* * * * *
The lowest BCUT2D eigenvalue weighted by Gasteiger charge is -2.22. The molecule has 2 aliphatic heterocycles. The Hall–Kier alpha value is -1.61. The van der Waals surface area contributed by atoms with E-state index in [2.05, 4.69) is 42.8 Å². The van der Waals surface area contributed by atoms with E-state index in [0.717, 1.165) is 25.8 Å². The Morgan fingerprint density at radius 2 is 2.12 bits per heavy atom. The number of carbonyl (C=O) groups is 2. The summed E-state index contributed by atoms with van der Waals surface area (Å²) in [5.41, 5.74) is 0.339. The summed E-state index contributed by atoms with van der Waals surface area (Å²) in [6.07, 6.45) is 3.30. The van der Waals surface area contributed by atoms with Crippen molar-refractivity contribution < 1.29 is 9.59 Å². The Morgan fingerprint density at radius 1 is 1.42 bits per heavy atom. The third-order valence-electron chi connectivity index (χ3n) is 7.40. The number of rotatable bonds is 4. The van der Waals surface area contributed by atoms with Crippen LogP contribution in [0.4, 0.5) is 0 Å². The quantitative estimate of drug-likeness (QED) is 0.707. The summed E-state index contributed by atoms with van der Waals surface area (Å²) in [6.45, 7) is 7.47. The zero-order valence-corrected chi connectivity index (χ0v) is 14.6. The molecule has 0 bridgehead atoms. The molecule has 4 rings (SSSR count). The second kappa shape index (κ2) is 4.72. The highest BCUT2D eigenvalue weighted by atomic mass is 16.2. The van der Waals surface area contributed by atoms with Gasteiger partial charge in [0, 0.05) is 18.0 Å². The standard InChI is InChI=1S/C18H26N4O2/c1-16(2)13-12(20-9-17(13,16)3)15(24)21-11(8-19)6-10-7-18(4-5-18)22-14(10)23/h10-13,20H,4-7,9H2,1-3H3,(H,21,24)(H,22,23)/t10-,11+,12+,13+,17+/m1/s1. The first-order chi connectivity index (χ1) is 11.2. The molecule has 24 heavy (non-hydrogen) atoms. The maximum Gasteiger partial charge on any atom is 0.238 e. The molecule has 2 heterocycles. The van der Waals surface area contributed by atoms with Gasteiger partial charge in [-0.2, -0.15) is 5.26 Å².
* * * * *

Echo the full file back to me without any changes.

The lowest BCUT2D eigenvalue weighted by Gasteiger charge is -2.22. The molecule has 2 aliphatic heterocycles. The Hall–Kier alpha value is -1.61. The van der Waals surface area contributed by atoms with E-state index in [2.05, 4.69) is 42.8 Å². The van der Waals surface area contributed by atoms with E-state index in [0.717, 1.165) is 25.8 Å². The Morgan fingerprint density at radius 2 is 2.12 bits per heavy atom. The number of carbonyl (C=O) groups is 2. The summed E-state index contributed by atoms with van der Waals surface area (Å²) in [5.41, 5.74) is 0.339. The summed E-state index contributed by atoms with van der Waals surface area (Å²) in [6.07, 6.45) is 3.30. The van der Waals surface area contributed by atoms with Crippen molar-refractivity contribution < 1.29 is 9.59 Å². The Morgan fingerprint density at radius 1 is 1.42 bits per heavy atom. The third-order valence-electron chi connectivity index (χ3n) is 7.40. The number of rotatable bonds is 4. The van der Waals surface area contributed by atoms with Crippen LogP contribution in [0.4, 0.5) is 0 Å². The quantitative estimate of drug-likeness (QED) is 0.707. The summed E-state index contributed by atoms with van der Waals surface area (Å²) in [6.45, 7) is 7.47. The zero-order valence-corrected chi connectivity index (χ0v) is 14.6. The molecule has 0 bridgehead atoms. The molecule has 4 rings (SSSR count). The second kappa shape index (κ2) is 4.72. The highest BCUT2D eigenvalue weighted by atomic mass is 16.2. The van der Waals surface area contributed by atoms with Gasteiger partial charge in [0, 0.05) is 18.0 Å². The standard InChI is InChI=1S/C18H26N4O2/c1-16(2)13-12(20-9-17(13,16)3)15(24)21-11(8-19)6-10-7-18(4-5-18)22-14(10)23/h10-13,20H,4-7,9H2,1-3H3,(H,21,24)(H,22,23)/t10-,11+,12+,13+,17+/m1/s1. The first-order chi connectivity index (χ1) is 11.2. The molecule has 24 heavy (non-hydrogen) atoms. The maximum Gasteiger partial charge on any atom is 0.238 e. The molecule has 2 heterocycles. The van der Waals surface area contributed by atoms with Gasteiger partial charge in [-0.2, -0.15) is 5.26 Å².